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Swirl by Swirl: Spirals in Nature

Swirl by Swirl is one of the most beautiful books of the year. I can’t get enough of it.

Krommes’ colored scratchboard illustrations invite the reader to slow down and quietly enter the world that she and poet Joyce Sidman have created, a world of spirals in nature. Each page is perfectly designed with special attention paid to the white space for text, and, since the font is quite large, perfect for the young reader. Buried in the illustrations are smaller words, labels for the various curled up and spiraled objects.  Spirals are in turn snuggling, growing, strong, reaching out, clingy, clever, moving, and twisty.  The poem  spirals back on itself in the end, making it work nicely as a bedtime book.

I love scratchboard illustration. It’s hard to understand how it works, but Seven Impossible Things blog helped me better understand its challenges. I am just blown away by the photo of Krommes, hunched over a magnifying glass to see the details in her work.

Reading books with children is part of the work of a committee member and I was excited to see what my students (ages 7–8) would see in all those scratch marks. I was not disappointed.  I was thrilled when a few of them said, “Oh, this is the same artist who did that House in the Night book!”

It took a few minutes to get past the detailed endpages, which are filled with all sorts of natural swirls and spirals. They would have stayed there forever, I promise! They were most taken with the galaxy and tornado. The swirled dedication page was pleasing to them, eliciting excited laughter. They loved the little labels of each animal and noticed when the poem ended where it began, which surprised me, considering how long they looked at each individual page. (G. said, “Snuggling and warm and safe were on the first page too! It’s like a circle.”) They loved how some of the text was white on black and some was black on white. Any hard-to-find animal or plant was a bonus. I was surprised at how much they noticed about the white and dark spaces, but that they did not seem to notice the color, one way or the other.  They were just fascinated by the black and white play.

Here are some questions the children had about the illustrations:

Why is the red fox labeled? All the other labels are reserved for spiraling critters or phenomena.

Why are there little dashes in the white space to the left and right of the sheep, to the sides of the tornado and inside the rays of the sun? (“I can tell the rams are running at each other without those little dash-things.”)

Why is the tornado on the endpapers different from the tornado in the book?

Why are the animals on the last spread different from the ones on the first one when the words are almost the same?

When I was on the committee, KT Horning spoke to us in June. I still have my notes which ended with, “In illustration, everything is a choice.” On the Caldecott Committee, those choices end up being a big part of the committee’s discussion.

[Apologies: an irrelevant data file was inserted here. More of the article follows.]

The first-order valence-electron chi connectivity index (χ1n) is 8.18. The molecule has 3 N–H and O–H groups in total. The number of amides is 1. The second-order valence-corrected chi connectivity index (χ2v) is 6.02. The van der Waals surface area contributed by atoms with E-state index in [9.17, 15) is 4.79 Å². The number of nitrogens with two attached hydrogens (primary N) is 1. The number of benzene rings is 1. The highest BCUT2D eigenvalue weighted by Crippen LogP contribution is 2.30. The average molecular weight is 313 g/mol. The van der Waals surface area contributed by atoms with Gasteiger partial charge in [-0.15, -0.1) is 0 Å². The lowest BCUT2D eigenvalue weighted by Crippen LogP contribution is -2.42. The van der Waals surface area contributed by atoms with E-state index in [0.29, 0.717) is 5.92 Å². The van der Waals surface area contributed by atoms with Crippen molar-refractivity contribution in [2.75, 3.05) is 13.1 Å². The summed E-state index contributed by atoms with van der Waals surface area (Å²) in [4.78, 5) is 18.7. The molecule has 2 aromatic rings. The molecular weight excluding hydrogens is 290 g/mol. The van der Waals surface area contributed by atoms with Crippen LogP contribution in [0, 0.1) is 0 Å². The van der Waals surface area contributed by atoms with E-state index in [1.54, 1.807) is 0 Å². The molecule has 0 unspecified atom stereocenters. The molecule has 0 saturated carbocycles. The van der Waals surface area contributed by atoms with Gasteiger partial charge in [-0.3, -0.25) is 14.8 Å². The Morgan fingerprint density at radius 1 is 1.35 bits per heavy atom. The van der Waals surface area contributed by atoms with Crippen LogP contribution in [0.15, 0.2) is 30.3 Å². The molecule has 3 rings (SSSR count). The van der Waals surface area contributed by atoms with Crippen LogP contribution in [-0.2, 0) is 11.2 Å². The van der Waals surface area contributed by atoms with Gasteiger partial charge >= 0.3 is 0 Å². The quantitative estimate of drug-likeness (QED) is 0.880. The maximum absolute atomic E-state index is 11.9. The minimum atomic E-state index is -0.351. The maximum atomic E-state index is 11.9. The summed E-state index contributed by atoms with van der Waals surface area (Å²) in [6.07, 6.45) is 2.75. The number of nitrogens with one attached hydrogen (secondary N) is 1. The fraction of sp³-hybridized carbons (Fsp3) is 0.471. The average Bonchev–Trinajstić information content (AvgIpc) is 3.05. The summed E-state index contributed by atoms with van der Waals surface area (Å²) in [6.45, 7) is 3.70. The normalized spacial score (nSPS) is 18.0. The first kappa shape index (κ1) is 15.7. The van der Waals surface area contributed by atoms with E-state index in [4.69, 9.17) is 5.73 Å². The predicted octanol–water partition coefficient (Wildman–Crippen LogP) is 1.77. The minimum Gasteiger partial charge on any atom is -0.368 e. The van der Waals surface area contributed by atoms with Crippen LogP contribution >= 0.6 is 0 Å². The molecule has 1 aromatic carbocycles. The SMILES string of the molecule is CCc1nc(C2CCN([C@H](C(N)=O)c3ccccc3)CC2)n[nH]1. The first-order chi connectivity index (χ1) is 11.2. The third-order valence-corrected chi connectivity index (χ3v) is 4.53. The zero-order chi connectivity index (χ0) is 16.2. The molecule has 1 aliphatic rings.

Can you answer the questions posed by young readers? What did you especially appreciate about this book, one that will surely be part of the rich discussion of this year’s committee?


Robin Smith About Robin Smith

Robin Smith is a second-grade teacher at the Ensworth School in Nashville, Tennessee. She is a reviewer for Kirkus and The Horn Book Magazine and has served on multiple award committees.



  1. Roger Sutton Roger Sutton says:

    The question about the unspiraled red fox came up when we were reviewing the book, and I think the answer came up that foxes kind look spiraled when they sleep? Something like that.

  2. Someone in my class said that, but then was shouted down by, “But he is not sleeping there!”
    Harsh second grade justice.

  3. Joyce Sidman, Ann Rider, and I went back and forth about whether to label that red fox. We decided that we would because we thought it might seem odd not to be labeled. Now I wish I had sneaked a little curled up fox on the endpapers! Nevertheless, we are so happy at the wonderful response we are receiving for our book. It was a joy to produce. There really is something magical about spirals.

  4. I think a red fox should be labeled just because it’s a red fox, which may sound like second grade thought, too. I love that the animals are different at the end, when the world opens up revealing more spirals in the sky, and think it suggests that while so much is shown on the page, there’s still much more for readers to discover in the world. Those repeated words aren’t just a circle, but a spiral, so we expect something more.

  5. I think this book is so lovely – everything about it is just so appealing. My one complaint about the artwork seems like a trifling one, but it continues to bother me… I wish all the animals had more neutral looks on their faces. Not to be a grinch, but I don’t think the animal smily faces fit with the gorgeously lifelike plants, ocean waves, etc. There is one animal (and darn it, my copy is at home or else I could tell you what it is) that actually wasn’t smiling, and it looks so much more natural. Aside from that, though, this is a beauty.

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